First links with Hull
I first got acquainted with the University of Hull in 2013, when I met Professor Dan Parsons (former Director of the University of Hull’s Energy and Environment Institute), Dr Stuart McLelland (Deputy Director of the Institute), Gavin Cutler and Professor Alan Lowdon (Durham Energy Institute Advisory Board Chair and Professor in Practice), and I am very grateful for the present grant application. I received a UK patent in 2013 for an invention co-authored by David West, the owner of Greenstick Energy Ltd, situated at Carnaby, near Bridlington in East Yorkshire. We produced one of the turbines’ structures, a Greenstick Cassette Carrier for the University of Hull.
My research activities in particular are devoted to understanding how to use dredging soils to form artificial territories with minimal harm to nature. Waves and currents carry dumped soils for many kilometres, absorbing oxygen from the water and destroying marine ecology. The patented structures are also able to reduce the wave erosion of the seashore and the destruction of the river coastline caused by flooding. My scientific work includes theoretical research, computer simulations, and laboratory and field experiments.
Challenges as a researcher
There are several major challenges that I tackle as a researcher. For example, understanding the way water-submerged materials accumulate hidden damage and how this changes the amount of weight the materials can safely hold. This has implications for wind turbines as the materials that are in water change at a different rate to that above the water.
My research is devoted to the development of patented technology and structures for use worldwide to resist climate change with minimal harm to nature and maximum economical effect.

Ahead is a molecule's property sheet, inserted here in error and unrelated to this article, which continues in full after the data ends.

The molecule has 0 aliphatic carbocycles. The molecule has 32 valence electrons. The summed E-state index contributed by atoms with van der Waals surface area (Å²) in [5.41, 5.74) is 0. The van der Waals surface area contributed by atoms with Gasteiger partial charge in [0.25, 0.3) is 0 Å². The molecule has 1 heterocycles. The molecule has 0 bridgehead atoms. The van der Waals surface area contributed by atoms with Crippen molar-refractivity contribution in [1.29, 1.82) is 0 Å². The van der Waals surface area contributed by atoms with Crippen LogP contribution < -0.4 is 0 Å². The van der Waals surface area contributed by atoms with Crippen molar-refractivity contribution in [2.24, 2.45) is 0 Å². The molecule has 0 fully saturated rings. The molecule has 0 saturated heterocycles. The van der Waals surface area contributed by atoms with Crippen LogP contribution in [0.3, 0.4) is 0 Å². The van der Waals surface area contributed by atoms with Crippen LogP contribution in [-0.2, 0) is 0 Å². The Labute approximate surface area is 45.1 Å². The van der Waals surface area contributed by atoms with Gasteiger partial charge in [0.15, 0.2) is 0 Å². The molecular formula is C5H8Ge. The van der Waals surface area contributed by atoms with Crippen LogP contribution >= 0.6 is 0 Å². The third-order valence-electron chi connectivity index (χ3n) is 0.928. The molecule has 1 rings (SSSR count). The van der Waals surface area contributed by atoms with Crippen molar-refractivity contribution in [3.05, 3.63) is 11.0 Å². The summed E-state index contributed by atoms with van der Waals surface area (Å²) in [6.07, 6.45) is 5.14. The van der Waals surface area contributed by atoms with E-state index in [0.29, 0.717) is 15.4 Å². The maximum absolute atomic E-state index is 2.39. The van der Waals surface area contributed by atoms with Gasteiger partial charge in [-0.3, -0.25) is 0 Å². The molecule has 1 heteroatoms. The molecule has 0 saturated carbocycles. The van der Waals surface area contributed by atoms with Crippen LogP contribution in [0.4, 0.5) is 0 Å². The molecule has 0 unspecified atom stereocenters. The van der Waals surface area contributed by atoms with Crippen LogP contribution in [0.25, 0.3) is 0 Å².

Modeling the influence of thin-walled composite structures on the hydro and geomorphological processes of the coast requires knowledge of hydrodynamics, hydro and geomorphology, soil mechanics, and structural mechanics to clarify the boundary conditions of the calculation models.
I think young people looking to enter into engineering should develop a keen interest in the subject, read and work as much as possible, ideally in product or participating in venture projects. Another good practice is to apply for grants and stick to experts who are doing things that you are passionate about. Believe me, there is no greater happiness for a teacher than to help inquisitive and hardworking students.
Home life and hobbies
When I am not researching, I am happiest spending time with my family. I live in Hull with my wife and have two married children and two grandchildren. I also enjoy physical activities such as cycling, jogging, swimming and yoga.
I have had the opportunity to meet many wonderful teachers during my career, to whom I feel a sense of gratitude. Professor Oleksandr Shkola is a career scientist and teacher and is the General Director of the International Association of Hydrotechnical Engineers of Water Transport. Professor Michail Poizner is the lead expert research engineer of port and offshore construction in Ukraine and Ivan Baranov – an engineer, designer and inventor who embodied his unique and bold inventions.
My favourite place in the city of Hull is the embankment as it reminds me of the sea in Odesa. It turns out Hull has my favourite bird, seagulls – exactly the same as in Odesa.
Looking to the future
Going forward I will be developing my green inventions and seeking grants for the University of Hull. On 11 January 2023, I presented at the Energy and Environment Institute Colloquium – ten research projects for joint EU grant applications with Ukrainian institutions.
All are welcome to visit my colloquium on 2 March at the University of Hull (LARKIN-LTF from 1-2pm), titled: Numerical modeling of the influence of thin underwater walls on the geomorphological processes of the coastal zone of the sea.
Find out more about Dr Meltsov’s work at the Green Stick website or email Dr Meltsov at G.Meltsov@hull.ac.uk.